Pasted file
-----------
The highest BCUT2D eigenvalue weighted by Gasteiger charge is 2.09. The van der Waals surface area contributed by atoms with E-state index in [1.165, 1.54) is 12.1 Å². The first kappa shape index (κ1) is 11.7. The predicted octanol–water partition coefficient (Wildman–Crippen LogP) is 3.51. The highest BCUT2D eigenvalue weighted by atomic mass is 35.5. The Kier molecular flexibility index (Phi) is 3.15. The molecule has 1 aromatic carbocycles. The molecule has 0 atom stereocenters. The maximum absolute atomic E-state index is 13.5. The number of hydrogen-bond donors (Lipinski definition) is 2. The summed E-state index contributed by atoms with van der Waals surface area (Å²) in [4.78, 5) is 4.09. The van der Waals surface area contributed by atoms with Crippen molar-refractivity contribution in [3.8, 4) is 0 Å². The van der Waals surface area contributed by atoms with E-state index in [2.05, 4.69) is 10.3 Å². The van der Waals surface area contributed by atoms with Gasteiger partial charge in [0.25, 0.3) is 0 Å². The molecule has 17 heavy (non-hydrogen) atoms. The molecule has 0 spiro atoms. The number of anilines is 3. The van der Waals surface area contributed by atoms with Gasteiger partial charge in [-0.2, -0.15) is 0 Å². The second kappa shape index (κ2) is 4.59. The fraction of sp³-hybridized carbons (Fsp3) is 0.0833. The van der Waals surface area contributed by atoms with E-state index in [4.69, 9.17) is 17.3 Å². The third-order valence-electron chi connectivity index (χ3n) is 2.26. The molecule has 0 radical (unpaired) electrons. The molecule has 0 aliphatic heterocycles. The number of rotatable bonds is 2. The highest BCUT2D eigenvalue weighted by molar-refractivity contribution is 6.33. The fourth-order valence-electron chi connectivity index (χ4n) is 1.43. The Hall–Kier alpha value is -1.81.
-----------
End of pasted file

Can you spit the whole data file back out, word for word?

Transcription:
The highest BCUT2D eigenvalue weighted by Gasteiger charge is 2.09. The van der Waals surface area contributed by atoms with E-state index in [1.165, 1.54) is 12.1 Å². The first kappa shape index (κ1) is 11.7. The predicted octanol–water partition coefficient (Wildman–Crippen LogP) is 3.51. The highest BCUT2D eigenvalue weighted by atomic mass is 35.5. The Kier molecular flexibility index (Phi) is 3.15. The molecule has 1 aromatic carbocycles. The molecule has 0 atom stereocenters. The maximum absolute atomic E-state index is 13.5. The number of hydrogen-bond donors (Lipinski definition) is 2. The summed E-state index contributed by atoms with van der Waals surface area (Å²) in [4.78, 5) is 4.09. The van der Waals surface area contributed by atoms with Crippen molar-refractivity contribution in [3.8, 4) is 0 Å². The van der Waals surface area contributed by atoms with E-state index in [2.05, 4.69) is 10.3 Å². The van der Waals surface area contributed by atoms with Gasteiger partial charge in [0.25, 0.3) is 0 Å². The molecule has 17 heavy (non-hydrogen) atoms. The molecule has 0 spiro atoms. The number of anilines is 3. The van der Waals surface area contributed by atoms with Gasteiger partial charge in [-0.2, -0.15) is 0 Å². The second kappa shape index (κ2) is 4.59. The fraction of sp³-hybridized carbons (Fsp3) is 0.0833. The van der Waals surface area contributed by atoms with E-state index in [4.69, 9.17) is 17.3 Å². The third-order valence-electron chi connectivity index (χ3n) is 2.26. The molecule has 0 radical (unpaired) electrons. The molecule has 0 aliphatic heterocycles. The number of rotatable bonds is 2. The highest BCUT2D eigenvalue weighted by molar-refractivity contribution is 6.33. The fourth-order valence-electron chi connectivity index (χ4n) is 1.43. The Hall–Kier alpha value is -1.81.